Fashionable news anchors |


Fashionable news anchors

Fashionable news anchors -- ''Today'' host Katie Couric leads the way in anchorwoman style

Fashionable news anchors

Hot pink trench coats. Pointy stiletto mules. Gold hoop earrings. You’d expect them on the designer catwalk — but greeting you first thing in the morning along with your breakfast bagel and latte? You bet your Blahniks.

Today show host Katie Couric, 43 — with her lighter, longer coif, hip outfits, and eye-grabbing accessories — is emerging as a bona fide style maven. And with ratings that have 6 million viewers tuned in throughout the program’s newly expanded three-hour telecast, the world is definitely watching. So are the show’s guests: When ‘N Sync stopped by to perform on Today last summer, a smitten Lance Bass remarked, ”Katie Couric is hot!”

It’s not only her daytime look that’s garnering attention, either: ”Katie Couric looked crazy hot, didn’t she?” said The Daily Show’s Jon Stewart at a recent Manhattan charity event that Couric cohosted clad in a black sequined mini-dress. ”I’ll go on the Today show and say, ‘Hey Roker, move to the side, you’re blocking her.”’

”She definitely looks more glamorous,” confirms Teri Agins, style reporter for The Wall Street Journal and author of last year’s The End of Fashion. ”And now she is the barometer.”

Which means that Couric’s sleek new image hasn’t escaped the notice of her fellow broadcasters: Gone are the days of shoulder-padded power suits, paisley-tie blouses, and heavily blonded helmet- hair sprayed to back-combed perfection. ”Everybody gets a chance to be themselves a little bit more with their clothes,” says Good Morning America’s Diane Sawyer. ”[There isn’t] so much of a uniform anymore.” Rather than channeling the houndstoothed spirit of Murphy Brown circa 1987, female anchors are getting freer, looser, and, yes, sexier with their on-air clothing choices.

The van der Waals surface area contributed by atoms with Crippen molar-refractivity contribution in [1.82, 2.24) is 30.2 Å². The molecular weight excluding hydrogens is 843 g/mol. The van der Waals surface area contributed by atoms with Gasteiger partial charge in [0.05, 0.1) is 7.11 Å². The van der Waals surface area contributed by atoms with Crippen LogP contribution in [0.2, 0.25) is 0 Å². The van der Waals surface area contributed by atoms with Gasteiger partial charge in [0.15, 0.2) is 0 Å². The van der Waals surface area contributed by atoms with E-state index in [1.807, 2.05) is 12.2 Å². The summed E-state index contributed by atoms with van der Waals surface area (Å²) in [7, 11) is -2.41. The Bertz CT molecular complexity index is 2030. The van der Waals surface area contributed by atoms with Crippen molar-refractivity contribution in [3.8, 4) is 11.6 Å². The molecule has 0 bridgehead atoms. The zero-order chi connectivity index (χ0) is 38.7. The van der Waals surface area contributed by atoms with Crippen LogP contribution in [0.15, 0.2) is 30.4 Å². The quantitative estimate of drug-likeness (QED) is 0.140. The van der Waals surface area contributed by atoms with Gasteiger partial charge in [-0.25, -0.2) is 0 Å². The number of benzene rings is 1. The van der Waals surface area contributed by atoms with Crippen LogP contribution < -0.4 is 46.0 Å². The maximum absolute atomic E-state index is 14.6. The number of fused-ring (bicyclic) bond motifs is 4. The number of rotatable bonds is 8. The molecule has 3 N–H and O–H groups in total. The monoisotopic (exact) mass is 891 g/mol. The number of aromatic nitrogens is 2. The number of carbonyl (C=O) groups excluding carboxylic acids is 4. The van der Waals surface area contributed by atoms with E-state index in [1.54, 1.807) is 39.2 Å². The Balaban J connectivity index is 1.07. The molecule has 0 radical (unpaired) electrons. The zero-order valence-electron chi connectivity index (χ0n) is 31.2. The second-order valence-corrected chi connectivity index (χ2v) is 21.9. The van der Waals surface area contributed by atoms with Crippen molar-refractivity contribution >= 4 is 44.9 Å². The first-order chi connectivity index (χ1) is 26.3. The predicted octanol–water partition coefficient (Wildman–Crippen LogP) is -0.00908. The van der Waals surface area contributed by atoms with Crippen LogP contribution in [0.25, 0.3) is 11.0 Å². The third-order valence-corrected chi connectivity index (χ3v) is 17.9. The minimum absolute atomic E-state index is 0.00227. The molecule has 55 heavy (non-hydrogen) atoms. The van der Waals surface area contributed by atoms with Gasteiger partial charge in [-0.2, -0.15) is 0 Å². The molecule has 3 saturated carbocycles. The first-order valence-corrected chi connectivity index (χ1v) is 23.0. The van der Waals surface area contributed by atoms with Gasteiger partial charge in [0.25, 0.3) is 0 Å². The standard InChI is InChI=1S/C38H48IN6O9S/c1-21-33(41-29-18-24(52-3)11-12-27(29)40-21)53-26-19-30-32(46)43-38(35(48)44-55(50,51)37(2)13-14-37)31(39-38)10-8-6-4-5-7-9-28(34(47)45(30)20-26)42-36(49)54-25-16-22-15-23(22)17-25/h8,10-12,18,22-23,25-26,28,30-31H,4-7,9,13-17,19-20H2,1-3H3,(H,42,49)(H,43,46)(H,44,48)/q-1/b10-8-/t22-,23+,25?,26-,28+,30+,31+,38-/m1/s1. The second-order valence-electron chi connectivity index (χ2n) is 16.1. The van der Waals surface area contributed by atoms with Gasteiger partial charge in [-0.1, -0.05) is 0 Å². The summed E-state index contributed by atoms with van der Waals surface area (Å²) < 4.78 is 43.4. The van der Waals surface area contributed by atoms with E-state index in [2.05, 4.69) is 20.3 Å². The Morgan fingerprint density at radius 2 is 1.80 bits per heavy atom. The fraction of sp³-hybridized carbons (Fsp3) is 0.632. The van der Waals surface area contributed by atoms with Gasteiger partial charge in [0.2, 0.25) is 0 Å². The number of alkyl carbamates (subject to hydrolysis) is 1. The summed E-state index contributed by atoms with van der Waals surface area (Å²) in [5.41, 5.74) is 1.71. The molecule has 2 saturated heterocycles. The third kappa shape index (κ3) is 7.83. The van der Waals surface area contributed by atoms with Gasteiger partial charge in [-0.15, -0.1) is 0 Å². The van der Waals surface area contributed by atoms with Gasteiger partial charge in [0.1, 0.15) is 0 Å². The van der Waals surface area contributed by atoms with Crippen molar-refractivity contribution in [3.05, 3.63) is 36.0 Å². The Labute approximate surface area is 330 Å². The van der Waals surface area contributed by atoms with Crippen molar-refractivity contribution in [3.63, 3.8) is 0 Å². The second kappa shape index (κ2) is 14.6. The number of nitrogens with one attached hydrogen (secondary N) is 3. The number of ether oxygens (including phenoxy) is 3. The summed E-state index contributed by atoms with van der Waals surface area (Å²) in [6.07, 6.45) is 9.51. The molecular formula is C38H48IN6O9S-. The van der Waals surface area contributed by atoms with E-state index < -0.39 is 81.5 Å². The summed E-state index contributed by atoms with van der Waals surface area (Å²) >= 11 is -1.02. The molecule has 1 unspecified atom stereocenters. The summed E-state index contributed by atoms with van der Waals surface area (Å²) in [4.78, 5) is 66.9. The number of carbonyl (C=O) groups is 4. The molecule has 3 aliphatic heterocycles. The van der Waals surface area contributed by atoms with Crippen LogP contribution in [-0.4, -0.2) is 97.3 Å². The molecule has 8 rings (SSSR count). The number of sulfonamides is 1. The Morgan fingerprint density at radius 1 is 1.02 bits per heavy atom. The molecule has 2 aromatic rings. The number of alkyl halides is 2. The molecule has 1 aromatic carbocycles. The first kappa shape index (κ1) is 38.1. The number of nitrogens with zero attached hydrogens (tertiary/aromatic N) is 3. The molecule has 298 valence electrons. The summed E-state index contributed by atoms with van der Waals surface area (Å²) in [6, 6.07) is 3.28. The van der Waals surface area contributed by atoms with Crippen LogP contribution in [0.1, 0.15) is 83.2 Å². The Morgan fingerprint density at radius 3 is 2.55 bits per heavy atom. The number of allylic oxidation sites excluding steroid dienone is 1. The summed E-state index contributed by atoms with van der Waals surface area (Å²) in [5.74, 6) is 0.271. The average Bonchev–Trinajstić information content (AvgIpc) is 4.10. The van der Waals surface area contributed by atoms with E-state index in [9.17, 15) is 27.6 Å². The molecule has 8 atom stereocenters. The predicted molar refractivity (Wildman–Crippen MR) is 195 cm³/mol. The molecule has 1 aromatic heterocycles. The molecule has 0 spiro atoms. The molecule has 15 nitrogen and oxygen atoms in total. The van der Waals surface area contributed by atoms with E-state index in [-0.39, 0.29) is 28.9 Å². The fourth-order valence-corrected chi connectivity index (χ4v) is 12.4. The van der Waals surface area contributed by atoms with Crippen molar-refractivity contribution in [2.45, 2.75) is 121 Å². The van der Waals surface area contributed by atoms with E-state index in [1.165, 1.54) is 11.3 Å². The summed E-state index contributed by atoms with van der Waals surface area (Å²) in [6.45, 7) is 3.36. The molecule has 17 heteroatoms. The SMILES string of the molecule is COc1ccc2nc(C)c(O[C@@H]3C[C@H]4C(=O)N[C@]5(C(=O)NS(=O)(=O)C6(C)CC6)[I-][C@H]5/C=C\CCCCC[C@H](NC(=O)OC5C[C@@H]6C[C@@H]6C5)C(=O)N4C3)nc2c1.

”There was a standard back then that women felt they had to uphold — they were competing just to get on the air and have equal footing with men,” explains The Early Show’s Jane Clayson. ”Now that we have that equality, we can be ourselves and be comfortable while doing it.” Says Maria Bartiromo (dubbed ”The Money Honey” by enamored Wall Streeters), host of CNBC’s Market Week: ”Women are not afraid to be women anymore. As they become more powerful in the workplace, they have let go of old, typical notions that were very present a decade ago.”

But if TV journalists were dipping their pedicured toes into the ever-swirling fashion pool, it’s Couric (who declined to be interviewed for this article) that’s prodding them to cannonball right in. ”I want to wear everything Katie does,” gushes MSNBC anchor Ashleigh Banfield. ”I make choices because I feel it’s appropriate when Katie has made certain choices, absolutely.”

And what does this mean for the fashion-forward newswoman? Twinsets instead of blazers and stretchy tees instead of blouses. As Frederic Fekkai, Sawyer’s stylist and author of the current A Year of Style puts it, ”It’s elegant — without looking too boxy or too bimbo-ey.”

”The old look was just so manicured — every hair was in place, like a permanent Le Cirque hairdo,” sniffs Louis Licari, whose salon created Couric’s lighter shag. ”Now they are embracing their femininity and sexuality…. It’s the attitude that ‘I’m a newscaster, but I’m not just a talking head.”’

Viewers may see her makeover as more than skin deep. Couric’s new look comes nearly three years after the death of her husband, Jay Monahan, from colon cancer, and Today show fans may be responding to Couric’s brighter style in part because it’s a sign that she’s dealing with her grief. ”She looks very happy — and I’m sure she is — and it’s really nice to see,” says Fekkai.

The $28 million contract Couric inked with NBC in 1998 to host the Today show through 2002 may have also played a part in her changing appearance. ”Once you become really successful, you take a lot more chances,” says Agins. ”She’s not looking to Barbara Walters or anyone else for fashion advice, and that’s giving her a lot more confidence about dressing up. She’s at the top of her game.”

How do these anchors feel about such attention? At a recent celebrity benefit, Couric just grinned and waved away questions when quizzed about her new look, while a publicist for NBC got downright snippy when EW queried her on Katie’s cutting-edge clothes.

But is it sexist to spend so much time focusing on what Couric and co. wear on the air? Not if viewers are taking fashion cues from these women. ”It’s the same thing that happened to Hollywood: The media shows when somebody does and doesn’t look good,” says Fekkai. ”We see a lot of Katie in gossip columns, and [TV personalities] are very visible. There’s pressure.”

Which includes the stress of the actual newscast. ”You don’t have a second to think about your clothes when you’re on the air,” explains CNN Moneyline host Willow Bay. ”You’re really concentrating on delivering the news and keeping control of your show, so clothes have to be a no-brainer.”

But that doesn’t mean you have to wear flats.